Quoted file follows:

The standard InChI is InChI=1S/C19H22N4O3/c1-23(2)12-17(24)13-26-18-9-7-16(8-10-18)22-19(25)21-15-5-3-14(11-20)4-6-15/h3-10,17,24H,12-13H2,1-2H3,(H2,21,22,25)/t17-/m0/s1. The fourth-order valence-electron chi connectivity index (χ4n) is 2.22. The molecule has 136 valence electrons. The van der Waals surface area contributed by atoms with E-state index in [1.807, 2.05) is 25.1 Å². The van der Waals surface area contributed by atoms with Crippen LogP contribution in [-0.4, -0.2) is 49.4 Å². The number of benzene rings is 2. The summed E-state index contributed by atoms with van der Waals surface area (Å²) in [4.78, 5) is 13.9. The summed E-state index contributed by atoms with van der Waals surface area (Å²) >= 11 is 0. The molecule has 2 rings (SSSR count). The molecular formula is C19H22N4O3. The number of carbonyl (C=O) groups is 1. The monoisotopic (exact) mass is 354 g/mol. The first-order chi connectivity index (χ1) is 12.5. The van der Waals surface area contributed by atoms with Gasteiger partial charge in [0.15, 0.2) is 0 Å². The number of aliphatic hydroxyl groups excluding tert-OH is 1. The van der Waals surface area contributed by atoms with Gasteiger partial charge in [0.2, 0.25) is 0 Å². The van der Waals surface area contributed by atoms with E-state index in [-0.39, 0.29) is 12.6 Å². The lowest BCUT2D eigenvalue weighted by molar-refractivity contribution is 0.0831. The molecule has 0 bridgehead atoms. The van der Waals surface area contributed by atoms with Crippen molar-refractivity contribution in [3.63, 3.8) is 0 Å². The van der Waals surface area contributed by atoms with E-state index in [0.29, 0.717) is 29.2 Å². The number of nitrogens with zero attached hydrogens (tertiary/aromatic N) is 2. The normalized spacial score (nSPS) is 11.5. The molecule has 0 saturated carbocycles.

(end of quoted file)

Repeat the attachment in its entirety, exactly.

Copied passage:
The standard InChI is InChI=1S/C19H22N4O3/c1-23(2)12-17(24)13-26-18-9-7-16(8-10-18)22-19(25)21-15-5-3-14(11-20)4-6-15/h3-10,17,24H,12-13H2,1-2H3,(H2,21,22,25)/t17-/m0/s1. The fourth-order valence-electron chi connectivity index (χ4n) is 2.22. The molecule has 136 valence electrons. The van der Waals surface area contributed by atoms with E-state index in [1.807, 2.05) is 25.1 Å². The van der Waals surface area contributed by atoms with Crippen LogP contribution in [-0.4, -0.2) is 49.4 Å². The number of benzene rings is 2. The summed E-state index contributed by atoms with van der Waals surface area (Å²) in [4.78, 5) is 13.9. The summed E-state index contributed by atoms with van der Waals surface area (Å²) >= 11 is 0. The molecule has 2 rings (SSSR count). The molecular formula is C19H22N4O3. The number of carbonyl (C=O) groups is 1. The monoisotopic (exact) mass is 354 g/mol. The first-order chi connectivity index (χ1) is 12.5. The van der Waals surface area contributed by atoms with Gasteiger partial charge in [0.15, 0.2) is 0 Å². The number of aliphatic hydroxyl groups excluding tert-OH is 1. The van der Waals surface area contributed by atoms with Gasteiger partial charge in [0.2, 0.25) is 0 Å². The van der Waals surface area contributed by atoms with E-state index in [-0.39, 0.29) is 12.6 Å². The lowest BCUT2D eigenvalue weighted by molar-refractivity contribution is 0.0831. The molecule has 0 bridgehead atoms. The van der Waals surface area contributed by atoms with Crippen molar-refractivity contribution in [3.63, 3.8) is 0 Å². The van der Waals surface area contributed by atoms with E-state index in [0.29, 0.717) is 29.2 Å². The number of nitrogens with zero attached hydrogens (tertiary/aromatic N) is 2. The normalized spacial score (nSPS) is 11.5. The molecule has 0 saturated carbocycles.